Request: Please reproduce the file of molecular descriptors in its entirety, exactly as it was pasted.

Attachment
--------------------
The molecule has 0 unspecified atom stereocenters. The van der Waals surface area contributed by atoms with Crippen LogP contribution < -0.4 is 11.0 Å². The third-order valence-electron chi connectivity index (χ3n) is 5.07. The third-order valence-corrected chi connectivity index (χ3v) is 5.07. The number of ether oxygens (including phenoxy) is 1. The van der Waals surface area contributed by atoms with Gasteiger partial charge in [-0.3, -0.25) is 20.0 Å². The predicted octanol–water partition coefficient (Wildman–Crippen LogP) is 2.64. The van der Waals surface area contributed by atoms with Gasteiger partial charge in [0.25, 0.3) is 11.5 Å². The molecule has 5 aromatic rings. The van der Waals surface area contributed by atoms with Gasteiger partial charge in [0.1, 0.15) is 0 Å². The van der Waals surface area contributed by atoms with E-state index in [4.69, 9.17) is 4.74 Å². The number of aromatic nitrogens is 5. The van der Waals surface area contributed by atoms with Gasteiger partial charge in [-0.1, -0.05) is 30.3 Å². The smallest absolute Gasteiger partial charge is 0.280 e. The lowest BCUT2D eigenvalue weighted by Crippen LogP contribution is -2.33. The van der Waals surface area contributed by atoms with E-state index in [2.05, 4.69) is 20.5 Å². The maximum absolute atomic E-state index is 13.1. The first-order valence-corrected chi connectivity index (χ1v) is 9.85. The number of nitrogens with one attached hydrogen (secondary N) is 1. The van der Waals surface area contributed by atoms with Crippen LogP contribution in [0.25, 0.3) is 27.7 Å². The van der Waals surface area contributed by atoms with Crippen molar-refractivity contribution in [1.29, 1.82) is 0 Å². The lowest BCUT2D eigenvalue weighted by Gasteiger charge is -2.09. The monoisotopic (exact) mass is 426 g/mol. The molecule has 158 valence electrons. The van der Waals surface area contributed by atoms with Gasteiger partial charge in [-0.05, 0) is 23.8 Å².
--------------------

The molecule has 0 unspecified atom stereocenters. The van der Waals surface area contributed by atoms with Crippen LogP contribution < -0.4 is 11.0 Å². The third-order valence-electron chi connectivity index (χ3n) is 5.07. The third-order valence-corrected chi connectivity index (χ3v) is 5.07. The number of ether oxygens (including phenoxy) is 1. The van der Waals surface area contributed by atoms with Gasteiger partial charge in [-0.3, -0.25) is 20.0 Å². The predicted octanol–water partition coefficient (Wildman–Crippen LogP) is 2.64. The van der Waals surface area contributed by atoms with Gasteiger partial charge in [0.25, 0.3) is 11.5 Å². The molecule has 5 aromatic rings. The van der Waals surface area contributed by atoms with Gasteiger partial charge in [0.1, 0.15) is 0 Å². The van der Waals surface area contributed by atoms with E-state index in [4.69, 9.17) is 4.74 Å². The number of aromatic nitrogens is 5. The van der Waals surface area contributed by atoms with Gasteiger partial charge in [-0.1, -0.05) is 30.3 Å². The smallest absolute Gasteiger partial charge is 0.280 e. The lowest BCUT2D eigenvalue weighted by Crippen LogP contribution is -2.33. The van der Waals surface area contributed by atoms with E-state index in [2.05, 4.69) is 20.5 Å². The maximum absolute atomic E-state index is 13.1. The first-order valence-corrected chi connectivity index (χ1v) is 9.85. The number of nitrogens with one attached hydrogen (secondary N) is 1. The van der Waals surface area contributed by atoms with Crippen LogP contribution in [0.25, 0.3) is 27.7 Å². The van der Waals surface area contributed by atoms with Crippen molar-refractivity contribution in [1.29, 1.82) is 0 Å². The lowest BCUT2D eigenvalue weighted by Gasteiger charge is -2.09. The monoisotopic (exact) mass is 426 g/mol. The molecule has 158 valence electrons. The van der Waals surface area contributed by atoms with Gasteiger partial charge in [-0.05, 0) is 23.8 Å².